Despite these difficulties, many social scientists have succeeded in using DST to aid in their research. This has been made possible primarily through the advancement of computer technology1. The tools of DST, made available through this technology, are applied by metaphor, or analogy by social scientists. They model social systems on those of the more easily observable and reproducible systems of the natural sciences and mathematics. This practice follows a precedent that has long been established among social scientists. Historically, some of the most remarkable work in the social sciences has been the result of such an approach. I need only point to a few examples.
In our modern, post-Newtonian period of philosophy, many efforts were made to utilize the Newtonian paradigm in the social sciences. Of particular note is David Hume, who paralleled Newtons fundamental units of study; Newtons atoms, molecules and compounds were paralleled with Humes "impressions" and "ideas" and Newtons three laws of motion were paralleled with Humes own three laws of motion that governed the movement between these impressions and ideas (Hume 1977, 48-9). The force and success of the Newtonian paradigm influenced such thinkers as Hume to the benefit of generations to come. A second example of a social scientist following the lead of scientific advancement elsewhere (mathematics in this case) is found in the work of Spinoza. I refer to Spinozas ethics that were based directly on Euclidean methodologies (Russell 1972, 572). Spinoza deduced an entire system of ethics from some axiomatic principles as Euclid did with his geometry. These examples show not only the precedence of the application of the methodologies of natural sciences to the social sciences, they also remind us of the possible utility of such efforts. I will use DST through analogy in this paper to consider its applications to the human system of categorization. Let us now turn to examine DST, its subject matter, and its tools.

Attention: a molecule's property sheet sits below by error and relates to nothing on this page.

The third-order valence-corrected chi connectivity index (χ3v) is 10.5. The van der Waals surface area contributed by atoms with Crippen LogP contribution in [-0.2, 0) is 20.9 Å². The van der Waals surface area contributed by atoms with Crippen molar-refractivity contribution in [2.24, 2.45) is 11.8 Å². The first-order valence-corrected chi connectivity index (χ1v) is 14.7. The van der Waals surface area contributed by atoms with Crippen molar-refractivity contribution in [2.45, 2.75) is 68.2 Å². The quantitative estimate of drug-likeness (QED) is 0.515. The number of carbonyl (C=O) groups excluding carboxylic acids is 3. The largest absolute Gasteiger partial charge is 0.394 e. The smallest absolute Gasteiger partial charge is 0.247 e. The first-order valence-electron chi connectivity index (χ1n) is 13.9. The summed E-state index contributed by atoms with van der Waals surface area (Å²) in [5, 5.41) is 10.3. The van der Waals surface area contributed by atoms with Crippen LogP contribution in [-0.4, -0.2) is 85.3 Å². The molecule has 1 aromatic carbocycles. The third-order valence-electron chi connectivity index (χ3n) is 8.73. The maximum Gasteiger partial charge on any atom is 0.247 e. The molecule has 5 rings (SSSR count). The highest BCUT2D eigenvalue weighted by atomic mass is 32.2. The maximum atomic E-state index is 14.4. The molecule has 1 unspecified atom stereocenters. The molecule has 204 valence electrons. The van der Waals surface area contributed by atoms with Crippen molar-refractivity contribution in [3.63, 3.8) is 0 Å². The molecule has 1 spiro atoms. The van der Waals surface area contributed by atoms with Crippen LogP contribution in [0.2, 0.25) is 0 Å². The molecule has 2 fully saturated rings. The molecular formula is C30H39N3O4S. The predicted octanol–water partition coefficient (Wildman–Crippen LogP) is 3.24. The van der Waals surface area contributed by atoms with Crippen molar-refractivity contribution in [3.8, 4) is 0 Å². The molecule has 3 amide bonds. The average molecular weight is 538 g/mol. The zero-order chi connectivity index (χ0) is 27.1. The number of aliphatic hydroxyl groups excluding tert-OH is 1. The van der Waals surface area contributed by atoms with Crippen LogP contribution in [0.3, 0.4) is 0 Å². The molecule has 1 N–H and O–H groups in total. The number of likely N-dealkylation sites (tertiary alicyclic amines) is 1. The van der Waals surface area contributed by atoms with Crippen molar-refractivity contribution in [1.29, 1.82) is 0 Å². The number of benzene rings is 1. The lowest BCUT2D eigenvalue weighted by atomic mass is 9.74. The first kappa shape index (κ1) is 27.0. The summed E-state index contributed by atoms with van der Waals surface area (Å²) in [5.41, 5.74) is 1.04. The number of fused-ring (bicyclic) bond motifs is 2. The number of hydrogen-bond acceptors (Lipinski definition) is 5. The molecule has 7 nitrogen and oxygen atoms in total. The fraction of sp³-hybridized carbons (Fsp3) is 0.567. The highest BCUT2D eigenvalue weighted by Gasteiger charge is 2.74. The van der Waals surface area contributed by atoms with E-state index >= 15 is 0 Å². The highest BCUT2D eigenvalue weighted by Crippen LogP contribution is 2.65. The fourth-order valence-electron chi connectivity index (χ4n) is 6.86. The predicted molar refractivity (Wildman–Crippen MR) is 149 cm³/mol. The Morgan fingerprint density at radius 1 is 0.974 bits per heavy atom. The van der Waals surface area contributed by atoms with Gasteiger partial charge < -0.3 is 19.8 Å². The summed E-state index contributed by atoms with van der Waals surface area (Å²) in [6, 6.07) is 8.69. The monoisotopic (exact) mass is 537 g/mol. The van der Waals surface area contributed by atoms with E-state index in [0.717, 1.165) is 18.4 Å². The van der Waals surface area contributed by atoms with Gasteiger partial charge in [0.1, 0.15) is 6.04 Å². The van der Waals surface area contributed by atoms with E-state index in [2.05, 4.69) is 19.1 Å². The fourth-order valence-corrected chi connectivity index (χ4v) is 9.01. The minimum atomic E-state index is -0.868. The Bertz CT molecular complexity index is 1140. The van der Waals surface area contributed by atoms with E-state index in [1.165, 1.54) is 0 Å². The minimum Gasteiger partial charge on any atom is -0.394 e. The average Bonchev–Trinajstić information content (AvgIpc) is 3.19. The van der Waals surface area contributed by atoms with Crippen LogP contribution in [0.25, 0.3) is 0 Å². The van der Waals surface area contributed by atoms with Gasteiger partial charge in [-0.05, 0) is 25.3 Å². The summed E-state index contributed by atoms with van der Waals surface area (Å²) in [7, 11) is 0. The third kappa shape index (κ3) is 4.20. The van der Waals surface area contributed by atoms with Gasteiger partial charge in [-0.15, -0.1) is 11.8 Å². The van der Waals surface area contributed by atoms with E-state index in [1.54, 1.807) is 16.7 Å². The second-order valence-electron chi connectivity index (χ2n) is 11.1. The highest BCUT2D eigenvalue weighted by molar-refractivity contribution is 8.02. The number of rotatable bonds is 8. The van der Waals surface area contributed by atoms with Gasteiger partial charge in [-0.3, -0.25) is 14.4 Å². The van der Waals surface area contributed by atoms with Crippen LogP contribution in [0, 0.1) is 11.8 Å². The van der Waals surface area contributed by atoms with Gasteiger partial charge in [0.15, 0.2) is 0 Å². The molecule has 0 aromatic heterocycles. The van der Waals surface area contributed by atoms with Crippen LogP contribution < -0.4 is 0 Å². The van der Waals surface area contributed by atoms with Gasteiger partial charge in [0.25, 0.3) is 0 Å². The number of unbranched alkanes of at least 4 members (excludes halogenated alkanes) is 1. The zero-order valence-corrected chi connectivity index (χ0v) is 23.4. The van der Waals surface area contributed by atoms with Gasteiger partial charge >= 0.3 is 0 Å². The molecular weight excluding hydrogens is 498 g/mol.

What is a complex, nonlinear system?
As was said of above, DST deals with complex, non-linear systems. What is a "complex non-linear system?" First, a "system" is any group of interacting elements that maintains some stability in their relations over time (Vallacher and Nowak 1994, 139). A linear system is one whose elements interact with strict causal regularity (Hayles 1990, 11). This means that, in a linear system, cause and effect are directly proportional; a large cause will produce a large effect. As an illustration, when I tap my pen on the table before me, the volume of sound produced increases as I increase the force with which I tap. There is a strict causal relationship between the force with which I tap and the volume of sound produced. As an example in the social sciences, if it were argued that a business contract was lost due to the tardiness of one member of a sales team at a business meeting, the thought process underlying this argument is clearly linear. Assumed in this argument is a strict causal relationship between the tardiness of the salesperson and the loss of the contract. This is in effect arguing that the salespersons tardiness was the "weak link" in securing the contract. Any time a "weak link" is said to have been discovered in an argument, or in an event for that matter, there is a linear thought process at work. The very metaphor from which the expression "weak link" arises relies on a conception of an argument as a linear chain of propositions arranged in some sequential, unidirectional ordering. Here is part of the linear picture.